Sooner or later the financial tsunami will run into the sand, but in its wake the real economy will be left in recession. The immediate crisis will have abated, but the sludge, mud, sewage and devastation lasts much longer. They’re still mopping up the mud from the 2007 floods… how long will the recession last and how deep will it go?
The IMF has wound down their growth forecast from 1.8% to -0.1%. They think we’re going to hit the iceberg. Everyone else seems to agree. The British Retail Consortium calculates like-for-like sales have fallen by 1.5% over the past year, with falls in six of the last seven months. Ernst and Young declared 111 company profit warnings in the three months to September. Their spokesman declares, "It is deeply concerning to think that the worst is almost certainly yet to come for UK corporates."
Dry old statistics. What does it mean for ordinary working people?
The Halifax reported that house prices fell by more than 13% over the past year. They have further to fall. House sales are at their lowest levels for thirty years.
But, the fall in house prices doesn’t help first time buyers. 100% mortgages are now a thing of the past. Banks are demanding 20% up front and are picking and choosing who they lend money to. That’s what the credit crunch means in your street. It means that mortgage issues are at their lowest level since 1959.
Loads more people are having trouble keeping up with the payments. Shelter predicts 45,000 repossessions this year. Where are these people going to go? The banks don’t care as long as they get their money.
The value of pension schemes is determined by pension fund managers lobbing our money at the stock exchange. Since the value of pretty well all shares has gone down over the past year pensions have lost £250bn. That means someone retiring this year will get a 20% smaller pot than they would have got last year. Of course it’s not the workers’ fault. All they wanted to do was save for their retirement. Unlike the bankers, they will not be compensated.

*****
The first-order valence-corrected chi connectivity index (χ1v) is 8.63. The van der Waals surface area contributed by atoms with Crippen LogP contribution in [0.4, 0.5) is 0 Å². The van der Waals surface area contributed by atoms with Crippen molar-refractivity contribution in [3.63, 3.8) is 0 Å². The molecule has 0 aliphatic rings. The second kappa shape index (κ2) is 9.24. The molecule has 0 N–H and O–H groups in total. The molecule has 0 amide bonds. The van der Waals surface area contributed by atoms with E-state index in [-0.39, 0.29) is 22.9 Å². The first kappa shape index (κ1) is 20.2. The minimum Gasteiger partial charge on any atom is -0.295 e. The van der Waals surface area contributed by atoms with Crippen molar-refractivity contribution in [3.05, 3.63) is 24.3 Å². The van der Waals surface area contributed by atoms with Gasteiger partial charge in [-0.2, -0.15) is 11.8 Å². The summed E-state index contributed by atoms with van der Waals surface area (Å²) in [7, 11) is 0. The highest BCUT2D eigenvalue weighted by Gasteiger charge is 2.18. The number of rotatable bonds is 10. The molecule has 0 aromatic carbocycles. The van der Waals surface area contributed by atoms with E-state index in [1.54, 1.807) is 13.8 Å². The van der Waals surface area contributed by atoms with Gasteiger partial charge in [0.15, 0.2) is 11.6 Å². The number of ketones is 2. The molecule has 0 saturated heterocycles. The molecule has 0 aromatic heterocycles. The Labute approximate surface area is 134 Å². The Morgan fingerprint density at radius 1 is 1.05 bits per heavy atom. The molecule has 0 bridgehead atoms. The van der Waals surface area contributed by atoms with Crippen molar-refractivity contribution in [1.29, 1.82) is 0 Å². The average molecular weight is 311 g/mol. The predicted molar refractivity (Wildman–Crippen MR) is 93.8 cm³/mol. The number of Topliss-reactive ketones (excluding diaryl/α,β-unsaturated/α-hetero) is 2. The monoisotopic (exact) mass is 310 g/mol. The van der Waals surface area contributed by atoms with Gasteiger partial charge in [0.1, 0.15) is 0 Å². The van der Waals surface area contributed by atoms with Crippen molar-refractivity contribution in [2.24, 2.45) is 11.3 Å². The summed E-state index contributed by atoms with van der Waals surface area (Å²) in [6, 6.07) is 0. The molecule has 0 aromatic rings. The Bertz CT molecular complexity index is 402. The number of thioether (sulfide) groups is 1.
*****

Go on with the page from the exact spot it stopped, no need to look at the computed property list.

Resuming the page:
There are nearly 1.8million unemployed. The scariest prediction is that it could be up to 2million by Christmas. The London free papers are predicting a bloodbath with 60,000 City jobs dangling over the edge. And this will have knock-on effects and especially on London’s economy.
New car sales are down 18.6% in August compared with 2007, 21.2% in September – how low can they go? No wonder Ellesmere Port is bleeding 460 jobs and Fords is laying off workers at Halewood, Dagenham and Bridgend. Think of the effect on all the workers in the supply industries. It’ll be a row of dominoes going down.
Citizens Advice reports that more and more people can’t pay their bills. Consumer credit, as well as mortgage debt, is being squeezed. Over the past 6 months 5 million credit card applications have been refused. There are already reports of people making mortgage repayments with their credit cards.
On top of all this inflation is above 5%. We’re all going to be walloped by monster fuel bills. 5.4 million households live in fuel poverty, and it’s going to get worse.
The financial crisis will have further impact on the real economy. Local councils and charities have hundreds of millions frozen in Icelandic banks. Their activities will seize up. The banks will jack up interest rates on the overdrafts of precarious small businesses in particular. That could push them over the edge.
As the Economist commented (11.10.08), "The underlying problem is that Britain’s economy was vulnerable even before the credit crisis struck. Much of its recent growth had been driven by the City, and based on a financial model whose defects have now been brutally exposed. Consumer spending had held up despite sluggish disposable income because homeowners could borrow against increasing housing wealth. That drove the household saving ratio down to almost a 60-year low (in fact, it turned negative) in the first quarter of 2008. Exports, despite the falling pound, will struggle to take up consumers’ slack, for Britain’s main trading partners are also running into trouble."
There’s an old proverb, that there’s no smoke without fire. The economic recession will follow the fireworks of the financial crash and it will have serious effects. In AD 79 Pompeii was destroyed, not by the volcanic explosion directly, but it was the fall out of the ash that followed which choked the people. The coming recession will transform the psychology of all classes in society.
It is high time the leadership of the trade union movement took this threat to the working class seriously and mobilised the movement in defence of jobs and living standards.